Siblings’ experiences of growing up with children with autism in Taiwan and the United Kingdom

Hsiao-wei Tsai, Katie Cebula, Sophie Hsin-Yi Liang, Susan Fletcher-Watson

Research output: Contribution to journalArticlepeer-review


Background: A child’s diagnosis of autism impacts their whole family, in both positive and negative ways, that may be influenced by cultural beliefs. Aims: We aimed to describe the experiences of mothers and typically-developing siblings of children with autism in two cultural contexts. Methods: Fourteen mother-sibling dyads from Taiwan and the UK participated in semi-structured interviews. Results: Whilst there were similarities in sibling experiences, a negative tone regarding the influence of autism was more evident in Taiwan, where families also cited societal judgement and cultural-specific expectations. In the UK, a more balanced tone was apparent: mothers emphasised educating and involving the siblings. It is speculated that UK siblings had a greater understanding of their parents’ stress, leading to more adaptive family dynamics. Various types of support service were mentioned in the UK, whereas the availability of social services and support appeared to be relatively limited in Taiwan. Implications: Our data suggest that cultural context may have a significant impact on the responses of the family members. This is mediated by both differences in attitudes and traditions, and availability of resources. Support for family members needs to be sensitive to such cultural differences, as well as recognising positive experiences.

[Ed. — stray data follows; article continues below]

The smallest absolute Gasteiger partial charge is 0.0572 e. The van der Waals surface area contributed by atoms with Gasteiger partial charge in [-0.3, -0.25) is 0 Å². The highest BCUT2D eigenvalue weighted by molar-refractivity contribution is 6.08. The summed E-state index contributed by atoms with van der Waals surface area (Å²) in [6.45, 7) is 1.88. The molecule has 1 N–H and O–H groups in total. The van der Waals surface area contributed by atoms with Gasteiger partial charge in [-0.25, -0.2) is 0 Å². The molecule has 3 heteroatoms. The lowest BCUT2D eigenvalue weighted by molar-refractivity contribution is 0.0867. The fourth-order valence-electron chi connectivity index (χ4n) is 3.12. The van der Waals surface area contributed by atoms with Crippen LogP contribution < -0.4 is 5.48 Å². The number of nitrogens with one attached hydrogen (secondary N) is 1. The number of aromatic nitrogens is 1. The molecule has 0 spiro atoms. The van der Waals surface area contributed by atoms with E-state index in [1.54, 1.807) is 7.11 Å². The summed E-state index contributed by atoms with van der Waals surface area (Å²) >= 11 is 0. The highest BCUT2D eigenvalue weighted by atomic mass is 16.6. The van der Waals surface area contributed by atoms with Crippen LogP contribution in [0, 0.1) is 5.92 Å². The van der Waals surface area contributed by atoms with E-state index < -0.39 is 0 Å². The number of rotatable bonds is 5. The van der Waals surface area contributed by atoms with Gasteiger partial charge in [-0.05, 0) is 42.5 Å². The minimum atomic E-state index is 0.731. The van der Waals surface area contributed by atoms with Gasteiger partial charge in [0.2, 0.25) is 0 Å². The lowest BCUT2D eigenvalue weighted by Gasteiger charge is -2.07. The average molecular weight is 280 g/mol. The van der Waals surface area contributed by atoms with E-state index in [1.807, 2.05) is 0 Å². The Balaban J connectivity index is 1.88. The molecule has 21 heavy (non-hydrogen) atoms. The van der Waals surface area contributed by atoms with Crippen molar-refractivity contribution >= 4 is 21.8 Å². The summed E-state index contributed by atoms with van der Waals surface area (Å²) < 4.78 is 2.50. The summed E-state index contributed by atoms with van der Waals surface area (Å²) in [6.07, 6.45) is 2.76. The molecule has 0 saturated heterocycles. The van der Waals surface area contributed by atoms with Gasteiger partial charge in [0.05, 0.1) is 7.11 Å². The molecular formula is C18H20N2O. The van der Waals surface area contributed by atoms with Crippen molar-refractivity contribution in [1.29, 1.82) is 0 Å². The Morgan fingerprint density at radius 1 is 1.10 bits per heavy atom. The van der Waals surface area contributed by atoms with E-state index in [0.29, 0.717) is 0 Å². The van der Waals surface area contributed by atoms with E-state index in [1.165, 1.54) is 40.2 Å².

Original languageEnglish
Pages (from-to)206-216
Number of pages11
JournalResearch in Developmental Disabilities
Early online date22 Sep 2018
Publication statusPublished - Dec 2018


  • autism
  • siblings
  • Taiwan
  • interpretive phenomenological analysis
  • cross-cultural


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